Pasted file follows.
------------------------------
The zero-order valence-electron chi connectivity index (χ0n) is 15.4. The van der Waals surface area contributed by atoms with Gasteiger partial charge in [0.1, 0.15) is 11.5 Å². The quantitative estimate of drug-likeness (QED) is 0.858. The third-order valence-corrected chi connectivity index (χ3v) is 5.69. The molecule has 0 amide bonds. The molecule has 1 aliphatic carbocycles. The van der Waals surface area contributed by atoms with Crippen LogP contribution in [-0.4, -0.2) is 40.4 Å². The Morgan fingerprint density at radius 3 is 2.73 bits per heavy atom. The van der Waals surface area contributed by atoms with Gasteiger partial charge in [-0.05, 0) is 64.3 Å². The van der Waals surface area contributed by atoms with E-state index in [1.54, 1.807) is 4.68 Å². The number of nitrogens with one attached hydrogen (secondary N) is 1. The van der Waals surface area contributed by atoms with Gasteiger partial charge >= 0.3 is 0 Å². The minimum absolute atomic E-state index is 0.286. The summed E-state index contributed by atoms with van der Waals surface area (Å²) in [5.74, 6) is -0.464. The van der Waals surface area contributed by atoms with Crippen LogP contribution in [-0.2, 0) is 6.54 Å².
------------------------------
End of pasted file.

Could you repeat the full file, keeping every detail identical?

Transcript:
The zero-order valence-electron chi connectivity index (χ0n) is 15.4. The van der Waals surface area contributed by atoms with Gasteiger partial charge in [0.1, 0.15) is 11.5 Å². The quantitative estimate of drug-likeness (QED) is 0.858. The third-order valence-corrected chi connectivity index (χ3v) is 5.69. The molecule has 0 amide bonds. The molecule has 1 aliphatic carbocycles. The van der Waals surface area contributed by atoms with Crippen LogP contribution in [-0.4, -0.2) is 40.4 Å². The Morgan fingerprint density at radius 3 is 2.73 bits per heavy atom. The van der Waals surface area contributed by atoms with Gasteiger partial charge in [-0.05, 0) is 64.3 Å². The van der Waals surface area contributed by atoms with E-state index in [1.54, 1.807) is 4.68 Å². The number of nitrogens with one attached hydrogen (secondary N) is 1. The van der Waals surface area contributed by atoms with Gasteiger partial charge >= 0.3 is 0 Å². The minimum absolute atomic E-state index is 0.286. The summed E-state index contributed by atoms with van der Waals surface area (Å²) in [5.74, 6) is -0.464. The van der Waals surface area contributed by atoms with Crippen LogP contribution in [-0.2, 0) is 6.54 Å².